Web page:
## Fitzgibbon, Pilu, Fisher: Direct Least Squares Fitting of Ellipses

Andrew W. Fitzgibbon, Maurizio Pilu, and Robert B. Fisher

*Direct least-squares fitting of ellipses*,

IEEE Transactions on Pattern Analysis and Machine Intelligence, 21(5),
476--480, May 1999

- Download the paper (PDF, 126K)
- The fabulous java demo
- Matlab code.
This is a more bulletproof version than that in the paper, incorporating
scaling to reduce roundoff error, correction of behaviour when the input
data are on a perfect hyperbola, and returns the geometric parameters
of the ellipse, rather than the coefficients of the quadratic form.
- BibTeX reference
- Matlab code for other ellipse fitters: Gzipped tar file (15K), ZIP file (30K)

Notes since the paper was written:
It's important to scale the image coordinates to be near one before running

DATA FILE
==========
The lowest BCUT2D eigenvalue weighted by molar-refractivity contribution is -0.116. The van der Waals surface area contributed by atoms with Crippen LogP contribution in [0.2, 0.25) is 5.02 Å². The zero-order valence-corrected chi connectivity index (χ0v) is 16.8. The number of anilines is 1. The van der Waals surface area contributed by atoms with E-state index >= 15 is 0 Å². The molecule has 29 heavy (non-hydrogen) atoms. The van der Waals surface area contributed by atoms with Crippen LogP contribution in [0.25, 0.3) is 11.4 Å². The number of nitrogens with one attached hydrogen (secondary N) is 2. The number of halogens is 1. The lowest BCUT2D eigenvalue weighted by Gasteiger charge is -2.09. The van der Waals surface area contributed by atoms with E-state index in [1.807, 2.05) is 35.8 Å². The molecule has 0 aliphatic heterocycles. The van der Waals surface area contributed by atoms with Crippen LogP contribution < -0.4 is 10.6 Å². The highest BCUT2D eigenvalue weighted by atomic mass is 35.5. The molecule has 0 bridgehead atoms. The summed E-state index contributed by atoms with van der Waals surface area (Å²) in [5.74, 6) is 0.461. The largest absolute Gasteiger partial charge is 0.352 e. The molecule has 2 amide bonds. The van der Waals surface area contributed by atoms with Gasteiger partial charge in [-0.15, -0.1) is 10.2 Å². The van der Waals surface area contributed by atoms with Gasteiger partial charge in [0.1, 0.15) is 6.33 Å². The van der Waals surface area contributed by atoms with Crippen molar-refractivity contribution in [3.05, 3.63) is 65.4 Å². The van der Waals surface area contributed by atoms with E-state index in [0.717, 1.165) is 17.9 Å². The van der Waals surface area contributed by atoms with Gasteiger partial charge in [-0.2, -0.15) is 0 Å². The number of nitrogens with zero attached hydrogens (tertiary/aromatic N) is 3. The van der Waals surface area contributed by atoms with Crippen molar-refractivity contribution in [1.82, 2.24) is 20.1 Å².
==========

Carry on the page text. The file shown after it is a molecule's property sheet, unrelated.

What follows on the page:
the algorithm or you'll get numerical instability. See the improved matlab code for an implementation which includes
this step.

If you're implementing it in a language other than matlab,
there's a better way to solve
the eigenvalue problem than we knew when we wrote the paper, which involves
dividing the matrix into blocks.

[A B] [x] = l [D 0] [x]
[B' C] [y] [0 0] [y]

is the same as the pair of equations
A x + B y = l D x
B' x + C y = 0 ==> y = -inv(C) B' x

so the first eqn is
A x + B (-inv(C) B') x = l D x

or
inv(D) * (A - B*inv(C)*B') x = l x

What this means is that you can solve the system by breaking
the original matrices up into the blocks A,B,C,D and writing
[allx, allD] = eig(inv(D) * (A - B*inv(C)*B'))
x = "column of allx corresponding to the positive eigenvalue";
y = -inv(C) * B' * x;